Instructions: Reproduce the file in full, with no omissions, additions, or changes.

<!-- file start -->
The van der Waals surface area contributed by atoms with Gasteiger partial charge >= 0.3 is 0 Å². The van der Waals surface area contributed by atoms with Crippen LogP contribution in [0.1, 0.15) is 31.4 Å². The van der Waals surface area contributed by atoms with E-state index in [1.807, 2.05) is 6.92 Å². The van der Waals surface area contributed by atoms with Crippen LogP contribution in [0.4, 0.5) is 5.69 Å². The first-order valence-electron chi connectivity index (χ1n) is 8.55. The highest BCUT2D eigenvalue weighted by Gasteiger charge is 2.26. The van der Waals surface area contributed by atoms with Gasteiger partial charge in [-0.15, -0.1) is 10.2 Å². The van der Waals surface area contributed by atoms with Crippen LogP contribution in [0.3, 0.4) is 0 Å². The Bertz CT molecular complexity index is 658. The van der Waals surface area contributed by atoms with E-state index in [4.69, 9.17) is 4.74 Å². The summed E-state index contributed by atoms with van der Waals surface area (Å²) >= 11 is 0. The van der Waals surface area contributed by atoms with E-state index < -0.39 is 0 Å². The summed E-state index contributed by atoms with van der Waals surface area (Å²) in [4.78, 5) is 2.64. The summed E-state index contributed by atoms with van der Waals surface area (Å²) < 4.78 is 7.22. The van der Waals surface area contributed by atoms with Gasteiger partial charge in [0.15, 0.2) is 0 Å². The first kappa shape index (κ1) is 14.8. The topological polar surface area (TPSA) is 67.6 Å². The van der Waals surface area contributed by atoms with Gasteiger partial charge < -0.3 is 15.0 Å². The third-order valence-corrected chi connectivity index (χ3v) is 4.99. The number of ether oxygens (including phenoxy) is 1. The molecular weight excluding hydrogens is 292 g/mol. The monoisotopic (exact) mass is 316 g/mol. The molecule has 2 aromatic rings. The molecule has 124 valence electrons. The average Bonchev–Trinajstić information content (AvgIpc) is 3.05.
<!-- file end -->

The van der Waals surface area contributed by atoms with Gasteiger partial charge >= 0.3 is 0 Å². The van der Waals surface area contributed by atoms with Crippen LogP contribution in [0.1, 0.15) is 31.4 Å². The van der Waals surface area contributed by atoms with E-state index in [1.807, 2.05) is 6.92 Å². The van der Waals surface area contributed by atoms with Crippen LogP contribution in [0.4, 0.5) is 5.69 Å². The first-order valence-electron chi connectivity index (χ1n) is 8.55. The highest BCUT2D eigenvalue weighted by Gasteiger charge is 2.26. The van der Waals surface area contributed by atoms with Gasteiger partial charge in [-0.15, -0.1) is 10.2 Å². The van der Waals surface area contributed by atoms with Crippen LogP contribution in [0.3, 0.4) is 0 Å². The Bertz CT molecular complexity index is 658. The van der Waals surface area contributed by atoms with E-state index in [4.69, 9.17) is 4.74 Å². The summed E-state index contributed by atoms with van der Waals surface area (Å²) >= 11 is 0. The van der Waals surface area contributed by atoms with E-state index < -0.39 is 0 Å². The summed E-state index contributed by atoms with van der Waals surface area (Å²) in [4.78, 5) is 2.64. The summed E-state index contributed by atoms with van der Waals surface area (Å²) < 4.78 is 7.22. The van der Waals surface area contributed by atoms with Gasteiger partial charge in [0.15, 0.2) is 0 Å². The first kappa shape index (κ1) is 14.8. The topological polar surface area (TPSA) is 67.6 Å². The van der Waals surface area contributed by atoms with Gasteiger partial charge < -0.3 is 15.0 Å². The third-order valence-corrected chi connectivity index (χ3v) is 4.99. The number of ether oxygens (including phenoxy) is 1. The molecular weight excluding hydrogens is 292 g/mol. The monoisotopic (exact) mass is 316 g/mol. The molecule has 2 aromatic rings. The molecule has 124 valence electrons. The average Bonchev–Trinajstić information content (AvgIpc) is 3.05.